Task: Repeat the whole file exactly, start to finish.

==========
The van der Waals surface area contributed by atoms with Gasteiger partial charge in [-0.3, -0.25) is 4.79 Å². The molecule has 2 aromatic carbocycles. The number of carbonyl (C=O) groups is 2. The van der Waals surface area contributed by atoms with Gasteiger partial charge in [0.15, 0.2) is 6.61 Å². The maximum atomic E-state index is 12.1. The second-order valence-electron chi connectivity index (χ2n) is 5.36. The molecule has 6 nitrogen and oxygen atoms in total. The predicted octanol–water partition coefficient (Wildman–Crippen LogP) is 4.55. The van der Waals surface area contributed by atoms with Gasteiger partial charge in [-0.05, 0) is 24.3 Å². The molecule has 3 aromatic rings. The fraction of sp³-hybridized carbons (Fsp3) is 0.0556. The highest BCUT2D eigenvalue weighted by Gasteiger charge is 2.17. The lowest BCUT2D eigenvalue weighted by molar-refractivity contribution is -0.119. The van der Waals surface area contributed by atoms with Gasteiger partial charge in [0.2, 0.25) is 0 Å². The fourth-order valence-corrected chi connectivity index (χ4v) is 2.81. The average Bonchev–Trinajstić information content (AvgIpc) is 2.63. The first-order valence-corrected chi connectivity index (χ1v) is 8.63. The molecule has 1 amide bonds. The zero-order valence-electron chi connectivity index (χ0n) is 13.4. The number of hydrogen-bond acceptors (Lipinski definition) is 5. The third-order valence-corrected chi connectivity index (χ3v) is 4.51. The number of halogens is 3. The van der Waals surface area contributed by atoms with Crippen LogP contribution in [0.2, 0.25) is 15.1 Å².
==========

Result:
The van der Waals surface area contributed by atoms with Gasteiger partial charge in [-0.3, -0.25) is 4.79 Å². The molecule has 2 aromatic carbocycles. The number of carbonyl (C=O) groups is 2. The van der Waals surface area contributed by atoms with Gasteiger partial charge in [0.15, 0.2) is 6.61 Å². The maximum atomic E-state index is 12.1. The second-order valence-electron chi connectivity index (χ2n) is 5.36. The molecule has 6 nitrogen and oxygen atoms in total. The predicted octanol–water partition coefficient (Wildman–Crippen LogP) is 4.55. The van der Waals surface area contributed by atoms with Gasteiger partial charge in [-0.05, 0) is 24.3 Å². The molecule has 3 aromatic rings. The fraction of sp³-hybridized carbons (Fsp3) is 0.0556. The highest BCUT2D eigenvalue weighted by Gasteiger charge is 2.17. The lowest BCUT2D eigenvalue weighted by molar-refractivity contribution is -0.119. The van der Waals surface area contributed by atoms with Gasteiger partial charge in [0.2, 0.25) is 0 Å². The fourth-order valence-corrected chi connectivity index (χ4v) is 2.81. The average Bonchev–Trinajstić information content (AvgIpc) is 2.63. The first-order valence-corrected chi connectivity index (χ1v) is 8.63. The molecule has 1 amide bonds. The zero-order valence-electron chi connectivity index (χ0n) is 13.4. The number of hydrogen-bond acceptors (Lipinski definition) is 5. The third-order valence-corrected chi connectivity index (χ3v) is 4.51. The number of halogens is 3. The van der Waals surface area contributed by atoms with Crippen LogP contribution in [0.2, 0.25) is 15.1 Å².